Title:
Range switching transient eliminator circuit
United States Patent 4085340


Abstract:
A field effect transistor that shunts a gain control resistor of an operational amplifier is slowly rendered conductive by charging a capacitor through a gate to source resistor and rapidly rendered non-conductive by a transistor connected in parallel with said capacitor so as to prevent undesired transients in the output of the amplifier when the gain is changed from one discrete level to another.



Inventors:
Salesky, Emery (Denville, NJ)
Luehman, Kent W. (Parsippany, NJ)
Application Number:
05/676848
Publication Date:
04/18/1978
Filing Date:
04/14/1976
Assignee:
Hewlett-Packard Co. (Palo Alto, CA)
Primary Class:
Other Classes:
327/306, 327/309, 327/313, 330/141, 330/145
International Classes:
H03G1/04; H03G3/02; H03M1/66; H03G3/20; H03G3/34; (IPC1-7): H03K5/08; H03G3/30
Field of Search:
307/230, 307/237, 307/251, 307/264, 328/168, 328/169, 328/171, 328/142, 330/29, 330/141, 330/144
View Patent Images:
US Patent References:
3988694Automatic level controller1976-10-26Yamazaki330/29
3976894Analog divider circuitry1976-08-24Perkins, Jr. et al.307/251
3904975Automatic gain control circuit1975-09-09Satoh307/237
3898580Dual time constant phase lock oscillator1975-08-05Millsap330/29
3770984FAST RECOVERY LOW DISTORTION LIMITER CIRCUIT1973-11-06Connor et al.330/141
3748495BEACON MARKER INTERRUPT DEVICE1973-07-24Messinger307/237
3719895AUTOMATIC GAIN CONTROL CIRCUIT1973-03-06Van der Puije330/29
3683367DIGITAL AUTOMATIC GAIN CONTROL1972-08-08Monroe et al.330/29
3206689Pulse signal agc circuitry1965-09-14Santana330/144



Primary Examiner:
Miller Jr., Stanley D.
Claims:
What is claimed is:

1. An operational amplifier having positive and negative inputs and an output, a resistor connected between said output and said negative input, bias supply means coupled to said positive input, a plurality of resistors connected in series to said negative input, a switch connected in shunt with at least one of said series resistors, said switch being a field effect transistor having source, drain and gate electrodes, means connecting said source-drain path in parallel with at least one said series resistor, a bias resistor connected between one of the source and drain electrodes and said gate electrode, a source of direct current potential, a capacitor connected between said gate electrode and said source of potential, and a transistor, means connecting its collector-emitter path in parallel with said capacitor.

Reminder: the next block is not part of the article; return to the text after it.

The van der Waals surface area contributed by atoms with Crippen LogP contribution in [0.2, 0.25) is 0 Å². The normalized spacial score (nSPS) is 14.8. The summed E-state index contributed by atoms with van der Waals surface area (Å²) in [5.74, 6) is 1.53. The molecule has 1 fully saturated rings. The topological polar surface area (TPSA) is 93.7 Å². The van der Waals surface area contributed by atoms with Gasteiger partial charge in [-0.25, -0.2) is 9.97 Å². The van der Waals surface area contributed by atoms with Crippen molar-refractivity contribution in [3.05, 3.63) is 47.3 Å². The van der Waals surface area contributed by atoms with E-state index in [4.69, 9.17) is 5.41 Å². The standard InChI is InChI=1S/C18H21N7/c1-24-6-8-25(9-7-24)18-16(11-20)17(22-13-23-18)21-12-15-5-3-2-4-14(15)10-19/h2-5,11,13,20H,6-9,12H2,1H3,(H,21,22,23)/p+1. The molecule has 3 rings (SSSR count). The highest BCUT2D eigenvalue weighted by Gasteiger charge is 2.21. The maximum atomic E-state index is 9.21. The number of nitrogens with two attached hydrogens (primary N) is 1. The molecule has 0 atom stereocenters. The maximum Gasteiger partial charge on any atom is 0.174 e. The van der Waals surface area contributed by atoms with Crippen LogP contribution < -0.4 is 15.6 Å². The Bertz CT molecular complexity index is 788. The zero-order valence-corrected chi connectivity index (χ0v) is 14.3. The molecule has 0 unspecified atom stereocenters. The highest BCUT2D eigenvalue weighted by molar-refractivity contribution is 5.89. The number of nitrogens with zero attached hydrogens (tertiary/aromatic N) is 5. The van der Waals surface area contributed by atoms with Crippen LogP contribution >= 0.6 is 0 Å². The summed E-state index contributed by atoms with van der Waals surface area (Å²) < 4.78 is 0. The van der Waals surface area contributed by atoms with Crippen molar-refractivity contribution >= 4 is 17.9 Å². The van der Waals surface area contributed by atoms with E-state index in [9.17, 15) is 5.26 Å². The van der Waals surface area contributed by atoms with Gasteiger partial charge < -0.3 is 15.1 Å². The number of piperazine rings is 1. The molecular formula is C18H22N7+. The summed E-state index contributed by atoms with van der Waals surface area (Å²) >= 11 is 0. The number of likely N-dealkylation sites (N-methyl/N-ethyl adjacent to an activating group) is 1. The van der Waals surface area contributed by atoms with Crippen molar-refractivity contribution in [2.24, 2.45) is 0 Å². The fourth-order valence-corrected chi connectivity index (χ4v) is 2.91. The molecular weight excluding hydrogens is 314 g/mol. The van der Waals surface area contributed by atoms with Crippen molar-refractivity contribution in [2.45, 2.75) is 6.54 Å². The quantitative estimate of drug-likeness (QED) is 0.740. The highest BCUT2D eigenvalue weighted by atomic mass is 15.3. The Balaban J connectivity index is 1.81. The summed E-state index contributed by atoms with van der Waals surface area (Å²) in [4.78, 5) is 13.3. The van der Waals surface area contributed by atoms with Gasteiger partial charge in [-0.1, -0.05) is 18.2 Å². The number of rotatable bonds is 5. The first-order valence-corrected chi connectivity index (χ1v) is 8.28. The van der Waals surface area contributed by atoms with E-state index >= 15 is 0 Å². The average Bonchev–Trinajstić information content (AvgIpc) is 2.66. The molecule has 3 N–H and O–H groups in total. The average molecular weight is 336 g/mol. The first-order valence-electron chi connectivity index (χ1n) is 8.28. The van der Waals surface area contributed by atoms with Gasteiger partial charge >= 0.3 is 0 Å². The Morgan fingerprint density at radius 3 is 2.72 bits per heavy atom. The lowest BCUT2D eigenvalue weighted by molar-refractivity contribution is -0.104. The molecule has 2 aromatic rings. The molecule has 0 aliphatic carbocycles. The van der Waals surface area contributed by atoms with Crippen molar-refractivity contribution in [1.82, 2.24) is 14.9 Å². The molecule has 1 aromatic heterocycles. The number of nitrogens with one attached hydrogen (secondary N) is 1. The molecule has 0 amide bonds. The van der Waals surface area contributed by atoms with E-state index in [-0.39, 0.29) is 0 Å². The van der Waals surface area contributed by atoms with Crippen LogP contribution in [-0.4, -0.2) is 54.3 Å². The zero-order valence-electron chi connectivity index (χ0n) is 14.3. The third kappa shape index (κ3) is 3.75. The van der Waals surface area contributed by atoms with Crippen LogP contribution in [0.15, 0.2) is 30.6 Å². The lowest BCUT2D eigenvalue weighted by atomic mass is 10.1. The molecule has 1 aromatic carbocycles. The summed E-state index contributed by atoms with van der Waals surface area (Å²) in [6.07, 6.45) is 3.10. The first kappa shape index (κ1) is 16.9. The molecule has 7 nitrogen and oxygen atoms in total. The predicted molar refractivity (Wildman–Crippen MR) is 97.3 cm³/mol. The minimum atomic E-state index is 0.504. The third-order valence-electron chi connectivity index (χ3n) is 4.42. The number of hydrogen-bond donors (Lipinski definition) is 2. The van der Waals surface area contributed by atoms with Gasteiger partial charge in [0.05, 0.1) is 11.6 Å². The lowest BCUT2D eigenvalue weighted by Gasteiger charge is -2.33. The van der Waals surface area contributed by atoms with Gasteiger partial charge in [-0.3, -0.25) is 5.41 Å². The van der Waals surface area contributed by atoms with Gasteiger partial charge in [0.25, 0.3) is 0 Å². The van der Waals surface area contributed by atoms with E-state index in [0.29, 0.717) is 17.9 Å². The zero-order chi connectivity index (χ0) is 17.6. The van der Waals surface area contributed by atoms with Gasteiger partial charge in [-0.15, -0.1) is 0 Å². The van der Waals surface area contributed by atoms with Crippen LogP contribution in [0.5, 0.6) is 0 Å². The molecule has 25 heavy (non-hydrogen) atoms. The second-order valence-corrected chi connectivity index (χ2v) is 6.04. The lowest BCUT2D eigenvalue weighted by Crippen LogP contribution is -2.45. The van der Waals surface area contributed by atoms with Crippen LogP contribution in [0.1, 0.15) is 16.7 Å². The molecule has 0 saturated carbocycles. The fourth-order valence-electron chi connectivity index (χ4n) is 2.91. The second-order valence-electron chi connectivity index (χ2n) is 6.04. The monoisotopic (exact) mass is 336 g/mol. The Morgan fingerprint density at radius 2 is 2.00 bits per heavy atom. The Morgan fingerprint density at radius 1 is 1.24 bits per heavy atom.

2. Apparatus comprising

an input terminal to which a voltage to be amplified may be applied,

an operational amplifier having an inverting input, a non-inverting input and an output,

resistance means connected between said input terminal and said inverting input of said operational amplifier,

a resistor connected between said output of said operational amplifier and said inverting input,

means for supplying a biasing potential to said non-inverting input of said operational amplifier,

a field effect transistor having source, drain and gate electrodes,

connections between said source and drain electrodes to different points on said resistive means so that the source-drain path of said field effect transistor is in shunt with the portion of the resistive means that lies between said points,

a bias resistor connected between said input terminal to which a voltage to be amplified may be applied and said gate electrode of said field effect transistor,

a capacitor connected between said gate electrode and a point of reference potential,

a transistor having a collector, emitter and base electrodes,

a connection between said collector electrode of said transistor and one side of said capacitor,

a connection between said emitter electrode of said transistor and the other side of said capacitor,

whereby a range signal voltage applied to said base electrode of such polarity as to cut off said transistor causes the bias voltage applied to said gate electrode of said field effect transistor to change slowly toward a conduction level as determined by the charging of said capacitor through said bias resistor, and whereby a range signal voltage applied to said base electrode of such polarity as to cause said transistor to conduct, causes the bias voltage applied to said gate electrode to change quickly to a level at which said field effect transistor is cut off.



3. Apparatus for producing a direct current reference voltage in response to a voltage control signal that changes slowly between values that are inversely proportional to the amplification to be effected in response to a gain control signal that changes quickly between a value for low gain and a value for high gain comprising,

a direct current amplifier having an input to which said voltage control signals can be connected and an output from which the direct current reference voltage may be derived,

gain control means coupled to said amplifier,

means coupled to said gain control means for causing it to delay the increases in gain of said amplifier in response to change in said gain control signal from a value for low gain to a value for high gain, and

means coupled to said gain control means for causing it to quickly decrease the gain of said amplifier in response to changes in said gain control signal from a value for high gain to a value of low gain,